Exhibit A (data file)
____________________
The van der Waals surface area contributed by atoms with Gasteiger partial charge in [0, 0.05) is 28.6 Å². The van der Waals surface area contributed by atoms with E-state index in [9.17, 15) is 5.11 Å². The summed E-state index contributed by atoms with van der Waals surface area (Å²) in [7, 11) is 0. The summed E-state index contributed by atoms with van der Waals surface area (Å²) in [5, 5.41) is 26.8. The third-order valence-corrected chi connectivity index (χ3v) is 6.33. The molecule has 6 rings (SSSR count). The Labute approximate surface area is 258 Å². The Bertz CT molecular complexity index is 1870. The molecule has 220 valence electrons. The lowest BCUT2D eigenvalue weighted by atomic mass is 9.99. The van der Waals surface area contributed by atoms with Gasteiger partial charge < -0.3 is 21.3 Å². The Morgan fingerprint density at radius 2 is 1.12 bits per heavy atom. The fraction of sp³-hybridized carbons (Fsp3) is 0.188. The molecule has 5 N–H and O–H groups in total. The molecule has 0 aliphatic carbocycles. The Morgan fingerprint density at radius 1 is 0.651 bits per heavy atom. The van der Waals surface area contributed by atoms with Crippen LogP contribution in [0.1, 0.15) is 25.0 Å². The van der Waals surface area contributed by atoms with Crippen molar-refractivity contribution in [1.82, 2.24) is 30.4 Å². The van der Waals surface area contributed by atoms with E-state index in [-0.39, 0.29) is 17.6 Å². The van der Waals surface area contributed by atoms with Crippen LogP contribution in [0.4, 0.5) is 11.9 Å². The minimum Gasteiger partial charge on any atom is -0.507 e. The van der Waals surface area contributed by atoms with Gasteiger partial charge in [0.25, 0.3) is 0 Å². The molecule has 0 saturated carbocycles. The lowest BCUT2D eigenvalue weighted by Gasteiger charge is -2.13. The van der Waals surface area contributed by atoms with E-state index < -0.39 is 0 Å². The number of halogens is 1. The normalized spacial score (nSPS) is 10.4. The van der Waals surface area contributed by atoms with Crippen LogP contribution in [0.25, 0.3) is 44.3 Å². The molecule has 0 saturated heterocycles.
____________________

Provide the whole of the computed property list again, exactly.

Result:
The van der Waals surface area contributed by atoms with Gasteiger partial charge in [0, 0.05) is 28.6 Å². The van der Waals surface area contributed by atoms with E-state index in [9.17, 15) is 5.11 Å². The summed E-state index contributed by atoms with van der Waals surface area (Å²) in [7, 11) is 0. The summed E-state index contributed by atoms with van der Waals surface area (Å²) in [5, 5.41) is 26.8. The third-order valence-corrected chi connectivity index (χ3v) is 6.33. The molecule has 6 rings (SSSR count). The Labute approximate surface area is 258 Å². The Bertz CT molecular complexity index is 1870. The molecule has 220 valence electrons. The lowest BCUT2D eigenvalue weighted by atomic mass is 9.99. The van der Waals surface area contributed by atoms with Gasteiger partial charge < -0.3 is 21.3 Å². The Morgan fingerprint density at radius 2 is 1.12 bits per heavy atom. The fraction of sp³-hybridized carbons (Fsp3) is 0.188. The molecule has 5 N–H and O–H groups in total. The molecule has 0 aliphatic carbocycles. The Morgan fingerprint density at radius 1 is 0.651 bits per heavy atom. The van der Waals surface area contributed by atoms with Crippen LogP contribution in [0.1, 0.15) is 25.0 Å². The van der Waals surface area contributed by atoms with Crippen molar-refractivity contribution in [1.82, 2.24) is 30.4 Å². The van der Waals surface area contributed by atoms with E-state index in [-0.39, 0.29) is 17.6 Å². The van der Waals surface area contributed by atoms with Crippen LogP contribution in [0.4, 0.5) is 11.9 Å². The minimum Gasteiger partial charge on any atom is -0.507 e. The van der Waals surface area contributed by atoms with Gasteiger partial charge in [0.25, 0.3) is 0 Å². The molecule has 0 saturated carbocycles. The lowest BCUT2D eigenvalue weighted by Gasteiger charge is -2.13. The van der Waals surface area contributed by atoms with E-state index < -0.39 is 0 Å². The number of halogens is 1. The normalized spacial score (nSPS) is 10.4. The van der Waals surface area contributed by atoms with Crippen LogP contribution in [0.25, 0.3) is 44.3 Å². The molecule has 0 saturated heterocycles.